Let us look at a specimen of a very different art from Wilson's, at a picture of Vincent's of "The Thames at Waterloo Bridge." This is a sort of dull Turner, the sort of picture Turner might have done if he had lived all the week in an architect's office, and only been allowed to paint on Sundays after church-time. There is a big Turneresque building on one side of it, and some boats and the long bank of the Thames bound the view in the opposite corner of the picture. It is porten- tously heavy and solid,—insists, as it were, upon our walking up a neatly kept path, and forbids us to pluck the flowers or trespass on the grass, on the right hand or the left. Still, it is a good picture in its stolid, unimaginative way ; it is firmly drawn, carefully composed, thoroughly painted, and is instinct with a certain sobriety of colour, which, though it can hardly be called good, is eminently " un-tricky " and un- objectionable. It is perfectly certain that Nature never looked like this ; but Vincent probably never thought that she did, and did not conceive it was his duty to represent her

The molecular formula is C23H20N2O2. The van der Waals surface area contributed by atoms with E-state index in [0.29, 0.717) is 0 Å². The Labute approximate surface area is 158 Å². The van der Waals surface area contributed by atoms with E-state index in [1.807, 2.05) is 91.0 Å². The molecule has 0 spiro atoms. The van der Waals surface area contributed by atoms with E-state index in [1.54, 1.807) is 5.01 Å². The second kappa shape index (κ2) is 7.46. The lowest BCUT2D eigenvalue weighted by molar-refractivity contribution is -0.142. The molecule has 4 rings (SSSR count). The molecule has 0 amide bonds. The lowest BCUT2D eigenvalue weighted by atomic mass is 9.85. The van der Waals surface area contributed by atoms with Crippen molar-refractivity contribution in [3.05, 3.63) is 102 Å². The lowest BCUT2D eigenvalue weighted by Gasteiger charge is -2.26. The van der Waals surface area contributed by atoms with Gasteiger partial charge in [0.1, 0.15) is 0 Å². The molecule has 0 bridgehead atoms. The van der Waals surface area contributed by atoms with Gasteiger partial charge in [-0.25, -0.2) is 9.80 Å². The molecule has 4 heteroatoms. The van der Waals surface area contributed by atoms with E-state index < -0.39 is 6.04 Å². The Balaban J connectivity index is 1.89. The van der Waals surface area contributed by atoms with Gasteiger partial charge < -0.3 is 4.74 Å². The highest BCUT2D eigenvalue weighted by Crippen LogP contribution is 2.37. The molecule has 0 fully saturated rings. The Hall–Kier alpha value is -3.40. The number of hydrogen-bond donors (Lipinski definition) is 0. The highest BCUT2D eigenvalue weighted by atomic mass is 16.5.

without her smock." He was going for a great success, this man. He had a conception of what a big picture should be, and meant making it; and really this is a big picture, despite every defect. Tarn to the large Turner on the same wall in this East Gallery, of "The Vintage at Macon," and we see the sort of work which may be done on this principle by a better man ; for, Ruskin notwithstanding, there is but very little doubt but that such a picture as this owes its beauty less to its accordance with natural facts, than to a certain gorgeous- ness of imagination which, when it has once fairly set itself to work, does not care twopence whether its natural facts are right -or wrong, or, for the matter of that, whether they are natural at all. The superior quality of Turner's painting is owing to this,—that while he had an enormous acquaintance with natural truth, and had amassed great stores of direct impressions from Nature, he had at the same time, side by side with his acquired visual dictionary, an imagination which could entirely overleap the boundaries of his knowledge, could, as it were, break the fetters of fact, and, as Moore says in another connection,—

" Gather the links of the broken chain, To fasten it proudly round him."